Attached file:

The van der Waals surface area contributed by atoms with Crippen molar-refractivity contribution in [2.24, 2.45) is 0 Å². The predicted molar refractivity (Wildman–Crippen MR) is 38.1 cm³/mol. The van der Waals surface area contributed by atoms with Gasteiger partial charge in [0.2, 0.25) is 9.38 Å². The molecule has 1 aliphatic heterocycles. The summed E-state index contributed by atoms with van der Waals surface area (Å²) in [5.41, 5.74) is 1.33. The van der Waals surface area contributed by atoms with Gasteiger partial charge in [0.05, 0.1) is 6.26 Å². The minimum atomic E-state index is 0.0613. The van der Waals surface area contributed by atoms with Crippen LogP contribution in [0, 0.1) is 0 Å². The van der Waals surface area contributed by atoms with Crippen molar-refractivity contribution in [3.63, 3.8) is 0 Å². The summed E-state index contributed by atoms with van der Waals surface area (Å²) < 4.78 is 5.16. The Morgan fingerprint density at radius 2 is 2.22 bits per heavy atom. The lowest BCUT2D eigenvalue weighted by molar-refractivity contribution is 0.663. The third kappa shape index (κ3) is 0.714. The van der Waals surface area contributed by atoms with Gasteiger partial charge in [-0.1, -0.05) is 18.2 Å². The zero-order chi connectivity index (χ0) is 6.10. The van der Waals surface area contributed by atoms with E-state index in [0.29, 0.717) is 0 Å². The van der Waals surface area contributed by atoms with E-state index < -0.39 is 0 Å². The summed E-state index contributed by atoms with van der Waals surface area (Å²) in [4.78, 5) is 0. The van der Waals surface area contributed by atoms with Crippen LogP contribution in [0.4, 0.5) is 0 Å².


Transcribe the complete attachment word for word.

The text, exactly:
The van der Waals surface area contributed by atoms with Crippen molar-refractivity contribution in [2.24, 2.45) is 0 Å². The predicted molar refractivity (Wildman–Crippen MR) is 38.1 cm³/mol. The van der Waals surface area contributed by atoms with Gasteiger partial charge in [0.2, 0.25) is 9.38 Å². The molecule has 1 aliphatic heterocycles. The summed E-state index contributed by atoms with van der Waals surface area (Å²) in [5.41, 5.74) is 1.33. The van der Waals surface area contributed by atoms with Gasteiger partial charge in [0.05, 0.1) is 6.26 Å². The minimum atomic E-state index is 0.0613. The van der Waals surface area contributed by atoms with Crippen LogP contribution in [0, 0.1) is 0 Å². The van der Waals surface area contributed by atoms with Crippen molar-refractivity contribution in [3.63, 3.8) is 0 Å². The summed E-state index contributed by atoms with van der Waals surface area (Å²) < 4.78 is 5.16. The Morgan fingerprint density at radius 2 is 2.22 bits per heavy atom. The lowest BCUT2D eigenvalue weighted by molar-refractivity contribution is 0.663. The third kappa shape index (κ3) is 0.714. The van der Waals surface area contributed by atoms with Gasteiger partial charge in [-0.1, -0.05) is 18.2 Å². The zero-order chi connectivity index (χ0) is 6.10. The van der Waals surface area contributed by atoms with E-state index in [0.29, 0.717) is 0 Å². The van der Waals surface area contributed by atoms with E-state index < -0.39 is 0 Å². The summed E-state index contributed by atoms with van der Waals surface area (Å²) in [4.78, 5) is 0. The van der Waals surface area contributed by atoms with Crippen LogP contribution in [0.4, 0.5) is 0 Å².